THE BEST DECISION I EVER MADE
I believe the best decision I ever made during my life was to become a veterinarian.
Pinpointing the exact point in time that the decision was made would be difficult as there were so many contributing factors. Being raised on a central Illinois farm and being active in the 4-H and FFA organizations, I developed an intense love of farm animals. I made pets out of a lot of the animals which I cared for. As much as I enjoyed working with farm animals, it should have followed that I would have wanted to become a livestock farmer. Such was not the case, however as I had made a firm resolve never to become a farmer of any sort. The trauma endured by the Anthony family as a result of the loss of the family farm during the Great Depression served only to increase that resolve.
I developed a hero worship for our farm veterinarian as he was such a great guy. That hero worship increased each time he would save my pet Jersey cow from dying with milk fever. I think between his and my dad’s encouragement, I had my mind made up to become a veterinarian by the time I graduated from high school in May, 1942.
Accomplishing my goal had to be put on hold while I served in the military during World War II. I enlisted in the Army Air Corps on June 19,1942 and served for 41 months as an engineer top turret gunner on a B-26 medium bomber. I flew 31 combat missions over France, Germany and Northern Italy.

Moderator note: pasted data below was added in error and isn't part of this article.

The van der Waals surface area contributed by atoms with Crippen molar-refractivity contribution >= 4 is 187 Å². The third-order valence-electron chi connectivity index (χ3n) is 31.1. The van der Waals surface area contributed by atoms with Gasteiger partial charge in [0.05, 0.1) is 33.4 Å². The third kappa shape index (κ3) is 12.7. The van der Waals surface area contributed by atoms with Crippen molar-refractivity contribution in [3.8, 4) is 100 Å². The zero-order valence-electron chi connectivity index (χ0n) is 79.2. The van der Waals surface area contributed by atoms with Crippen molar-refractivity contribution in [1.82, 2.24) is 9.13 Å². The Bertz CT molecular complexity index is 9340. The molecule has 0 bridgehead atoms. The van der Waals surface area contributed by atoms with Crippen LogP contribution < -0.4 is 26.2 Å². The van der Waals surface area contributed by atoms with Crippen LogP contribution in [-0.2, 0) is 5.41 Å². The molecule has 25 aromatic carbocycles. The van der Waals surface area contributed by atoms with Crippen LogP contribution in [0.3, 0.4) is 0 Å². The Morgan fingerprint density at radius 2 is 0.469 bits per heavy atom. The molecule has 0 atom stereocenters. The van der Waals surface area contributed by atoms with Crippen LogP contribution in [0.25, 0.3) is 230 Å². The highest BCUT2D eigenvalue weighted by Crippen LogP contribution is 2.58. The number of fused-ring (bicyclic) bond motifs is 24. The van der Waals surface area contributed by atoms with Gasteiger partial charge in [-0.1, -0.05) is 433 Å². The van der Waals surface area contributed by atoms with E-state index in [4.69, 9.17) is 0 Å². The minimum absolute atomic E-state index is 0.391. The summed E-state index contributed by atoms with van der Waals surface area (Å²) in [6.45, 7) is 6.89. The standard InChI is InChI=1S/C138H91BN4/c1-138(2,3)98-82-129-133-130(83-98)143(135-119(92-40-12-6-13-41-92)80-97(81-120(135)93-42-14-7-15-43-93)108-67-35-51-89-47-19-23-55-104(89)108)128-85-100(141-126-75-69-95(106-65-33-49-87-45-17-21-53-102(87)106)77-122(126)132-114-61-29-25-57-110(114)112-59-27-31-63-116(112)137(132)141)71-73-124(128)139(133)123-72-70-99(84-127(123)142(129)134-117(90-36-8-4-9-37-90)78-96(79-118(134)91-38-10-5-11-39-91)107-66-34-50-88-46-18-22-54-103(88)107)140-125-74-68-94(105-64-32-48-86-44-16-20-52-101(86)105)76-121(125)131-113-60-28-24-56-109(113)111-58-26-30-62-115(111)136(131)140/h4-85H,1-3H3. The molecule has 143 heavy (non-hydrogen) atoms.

My long military service put me in a good position towards accomplishing my goal to becoming a veterinarian. I doubt whether I could have afforded the expense of completing my education had it not been for government’s GI Bill of Rights. I received most of the monetary assistance necessary to complete 4 years of pre-veterinary study in
Animal Science at the University of Illinois, Urbana and 4 years of professional study at Iowa State University, Ames.
When I received my Doctor of Veterinary Medicine degree in June of 1953, I felt I knew all there was to know about veteranary medicine. After all I was armed with my Merck Manual and had just completed 8 years of valuable college training.
What a rude awakening I received when I got into a 4 partner practice at Mt. Carroll, IL. My lack of experience and being the youngest member of the partnership meant that I was relegated to pulling caves and castrating hogs and calves. After being in practice for awhile, however my partners had more faith in me and I got to practice more vetertinary medicine.
I was given the opportunity to go to Cedar Rapids, Iowa and work in a small animal practice with a classmate of mine. I fit in very well as I loved the animals as well as my clients and they responded very well to my care of their pets.
I can honestly say that my career as a veterinarian has been very successful through the years. Now that I am retired, I believe becoming a veterinarian was the best decision I ever made.
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